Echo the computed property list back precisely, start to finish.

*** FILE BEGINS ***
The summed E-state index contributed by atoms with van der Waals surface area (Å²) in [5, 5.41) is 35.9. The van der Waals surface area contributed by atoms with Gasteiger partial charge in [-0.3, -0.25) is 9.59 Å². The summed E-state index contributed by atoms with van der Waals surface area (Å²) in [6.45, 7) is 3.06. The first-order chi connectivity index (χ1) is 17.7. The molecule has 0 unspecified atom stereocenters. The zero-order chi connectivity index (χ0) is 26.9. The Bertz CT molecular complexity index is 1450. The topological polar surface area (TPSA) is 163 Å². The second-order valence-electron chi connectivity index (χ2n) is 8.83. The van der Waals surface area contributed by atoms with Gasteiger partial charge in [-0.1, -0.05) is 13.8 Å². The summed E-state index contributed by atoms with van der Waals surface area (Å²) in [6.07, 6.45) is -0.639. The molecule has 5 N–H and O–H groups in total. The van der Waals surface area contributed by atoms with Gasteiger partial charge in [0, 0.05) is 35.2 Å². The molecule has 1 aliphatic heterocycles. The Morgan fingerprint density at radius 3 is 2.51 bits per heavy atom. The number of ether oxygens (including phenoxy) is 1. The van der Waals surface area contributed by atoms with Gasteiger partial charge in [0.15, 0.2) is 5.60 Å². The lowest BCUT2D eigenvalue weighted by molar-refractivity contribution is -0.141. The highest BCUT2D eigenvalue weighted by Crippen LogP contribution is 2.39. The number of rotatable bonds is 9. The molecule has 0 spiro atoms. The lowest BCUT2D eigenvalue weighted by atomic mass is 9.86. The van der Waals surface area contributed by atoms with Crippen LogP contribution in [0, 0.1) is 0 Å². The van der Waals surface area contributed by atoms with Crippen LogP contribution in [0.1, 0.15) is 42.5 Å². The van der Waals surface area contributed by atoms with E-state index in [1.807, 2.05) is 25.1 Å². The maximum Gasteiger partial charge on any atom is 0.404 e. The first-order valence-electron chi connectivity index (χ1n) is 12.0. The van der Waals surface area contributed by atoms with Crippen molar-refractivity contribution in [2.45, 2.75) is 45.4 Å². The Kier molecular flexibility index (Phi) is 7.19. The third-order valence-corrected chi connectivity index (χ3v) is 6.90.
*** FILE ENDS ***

The summed E-state index contributed by atoms with van der Waals surface area (Å²) in [5, 5.41) is 35.9. The van der Waals surface area contributed by atoms with Gasteiger partial charge in [-0.3, -0.25) is 9.59 Å². The summed E-state index contributed by atoms with van der Waals surface area (Å²) in [6.45, 7) is 3.06. The first-order chi connectivity index (χ1) is 17.7. The molecule has 0 unspecified atom stereocenters. The zero-order chi connectivity index (χ0) is 26.9. The Bertz CT molecular complexity index is 1450. The topological polar surface area (TPSA) is 163 Å². The second-order valence-electron chi connectivity index (χ2n) is 8.83. The van der Waals surface area contributed by atoms with Gasteiger partial charge in [-0.1, -0.05) is 13.8 Å². The summed E-state index contributed by atoms with van der Waals surface area (Å²) in [6.07, 6.45) is -0.639. The molecule has 5 N–H and O–H groups in total. The van der Waals surface area contributed by atoms with Gasteiger partial charge in [0, 0.05) is 35.2 Å². The molecule has 1 aliphatic heterocycles. The Morgan fingerprint density at radius 3 is 2.51 bits per heavy atom. The number of ether oxygens (including phenoxy) is 1. The van der Waals surface area contributed by atoms with Gasteiger partial charge in [0.15, 0.2) is 5.60 Å². The lowest BCUT2D eigenvalue weighted by molar-refractivity contribution is -0.141. The highest BCUT2D eigenvalue weighted by Crippen LogP contribution is 2.39. The number of rotatable bonds is 9. The molecule has 0 spiro atoms. The lowest BCUT2D eigenvalue weighted by atomic mass is 9.86. The van der Waals surface area contributed by atoms with Crippen LogP contribution in [0, 0.1) is 0 Å². The van der Waals surface area contributed by atoms with Crippen LogP contribution in [0.1, 0.15) is 42.5 Å². The van der Waals surface area contributed by atoms with E-state index in [1.807, 2.05) is 25.1 Å². The maximum Gasteiger partial charge on any atom is 0.404 e. The first-order valence-electron chi connectivity index (χ1n) is 12.0. The van der Waals surface area contributed by atoms with Crippen molar-refractivity contribution in [2.45, 2.75) is 45.4 Å². The Kier molecular flexibility index (Phi) is 7.19. The third-order valence-corrected chi connectivity index (χ3v) is 6.90.